I recently traveled to the United Arab Emirates (UAE) with the Kansas Ag and Rural Leaders (KARL) program. Our trip included unique farm tours like a camel dairy, falcon hospital and the oldest irrigation district in the world. We experienced local traditions and culture by visiting museums, a desert oasis, a camel race training facility, a livestock market, a palace and the grand mosque. However, the real reason people visit UAE is to see Dubai.
Dubai’s leaders seem to have committed to the “if you build it, they will come” ideal popularized in “Field of Dreams.”. Their vision for Dubai has been to replace oil revenue that will eventually dwindle with money from tourism, business and the financial sectors. They are creating a center of business for the Middle East and the world; a “City of Dreams.”
Dubai had been described by many former travelers as the Las Vegas of the Middle East. I expected the Burj Khalifa (currently the world’s tallest building) and the Palm (a manmade island complex) would have a row of sky scrapers connecting the two areas and the city might feel like Chicago or Los Angeles.
My mind was not prepared for what the city actually looks like. Everything is new and really tall; high-rise buildings as far as the eye can see. When you emerge from a cluster of them, you can see another cluster of 10 to 20 a few miles away in any direction except downtown, which is more like 100 to 200 high-rise buildings. The city is filled with brand new metro lines, shopping malls, tourist attractions and residential communities. Dubai is a modern city of stunning architecture and the latest technology.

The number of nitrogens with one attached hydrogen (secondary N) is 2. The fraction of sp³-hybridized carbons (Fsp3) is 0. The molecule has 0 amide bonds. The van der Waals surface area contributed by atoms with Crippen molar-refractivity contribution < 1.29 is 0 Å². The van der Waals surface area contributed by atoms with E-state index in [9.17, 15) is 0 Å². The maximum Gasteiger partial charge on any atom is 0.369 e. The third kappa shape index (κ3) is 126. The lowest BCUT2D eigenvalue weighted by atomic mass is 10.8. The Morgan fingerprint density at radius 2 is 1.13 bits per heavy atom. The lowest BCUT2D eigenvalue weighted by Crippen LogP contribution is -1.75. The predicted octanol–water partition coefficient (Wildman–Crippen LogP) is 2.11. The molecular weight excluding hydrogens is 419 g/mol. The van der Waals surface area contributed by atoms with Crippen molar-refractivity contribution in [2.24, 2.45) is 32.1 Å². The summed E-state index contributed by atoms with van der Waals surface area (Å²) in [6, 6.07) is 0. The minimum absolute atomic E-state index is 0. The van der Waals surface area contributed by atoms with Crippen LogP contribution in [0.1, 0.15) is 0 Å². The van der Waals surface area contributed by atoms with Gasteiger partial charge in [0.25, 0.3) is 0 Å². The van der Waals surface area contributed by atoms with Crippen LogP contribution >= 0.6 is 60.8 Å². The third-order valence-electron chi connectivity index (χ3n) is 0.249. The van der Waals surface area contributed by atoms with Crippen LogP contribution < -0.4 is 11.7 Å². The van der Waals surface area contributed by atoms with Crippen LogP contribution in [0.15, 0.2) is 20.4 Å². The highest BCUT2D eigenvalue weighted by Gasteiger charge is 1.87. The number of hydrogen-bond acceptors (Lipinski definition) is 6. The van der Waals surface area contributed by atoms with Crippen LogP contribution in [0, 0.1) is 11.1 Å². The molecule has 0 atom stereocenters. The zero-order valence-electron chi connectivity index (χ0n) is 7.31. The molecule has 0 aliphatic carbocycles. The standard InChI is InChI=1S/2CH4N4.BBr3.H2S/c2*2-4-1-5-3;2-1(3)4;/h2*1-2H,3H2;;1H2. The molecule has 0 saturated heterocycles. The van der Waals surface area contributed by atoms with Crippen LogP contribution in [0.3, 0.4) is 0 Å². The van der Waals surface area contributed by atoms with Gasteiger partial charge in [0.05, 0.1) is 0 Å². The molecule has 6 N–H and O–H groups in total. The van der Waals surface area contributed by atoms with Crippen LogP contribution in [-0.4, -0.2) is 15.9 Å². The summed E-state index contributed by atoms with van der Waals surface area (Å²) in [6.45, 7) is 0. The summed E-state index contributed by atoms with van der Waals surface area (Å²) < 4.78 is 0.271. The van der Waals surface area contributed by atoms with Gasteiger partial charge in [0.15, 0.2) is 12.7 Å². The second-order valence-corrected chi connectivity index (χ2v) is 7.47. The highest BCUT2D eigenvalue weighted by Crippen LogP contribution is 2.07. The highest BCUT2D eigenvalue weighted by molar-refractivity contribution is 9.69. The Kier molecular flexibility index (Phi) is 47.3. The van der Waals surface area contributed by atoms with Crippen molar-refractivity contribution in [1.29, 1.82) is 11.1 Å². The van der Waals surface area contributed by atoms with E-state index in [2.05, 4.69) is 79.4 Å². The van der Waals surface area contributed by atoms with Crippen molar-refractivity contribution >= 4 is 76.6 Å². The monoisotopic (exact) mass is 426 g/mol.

Our tour guide joked that Emiratis’ favorite word is ‘est. They have the tallest building, largest shopping mall, deepest swimming pool, largest dancing fountain, highest Ferris wheel. The list goes longer and makes me think Guinness Book of World Records probably has an office there purely for convenience.
The most impressive part is almost none of it existed 20 years ago. Many attractions didn’t exist 10 years ago as lots of the projects were fast tracked to prepare for the World Expo, which was originally scheduled for 2020 and delayed a year because of COVID.
The six-month Expo ended March 31 and was expected to bring 25 million visitors to see the 192 country pavilions focusing on themes of sustainability, mobility and opportunity. If you are picturing the state fair, this expo was about 20 times bigger without the animals, and even though we visited at the end of month six, the place felt fresh; bathrooms were clean, pavilions and facilities were in good working order, and there were no visible signs of staff packing-up. The same feel of quality and pride could be felt throughout all the attractions we saw.
Dubai is a city of dreams. It is the manifestation of leader’s vision and ability to motivate others to join in creating something big, something people all over the world will talk about and want to see for themselves.
People ignore their field of dreams because it seems too big. Dreams don’t happen overnight. Small steps, like having a clear vision or creating things that you can be proud of, are what create the momentum to move big dreams forward.
The tallest building in the most extravagant city in the world was what one man saw when he looked across the barren desert. Just imagine what you can make of the world around you.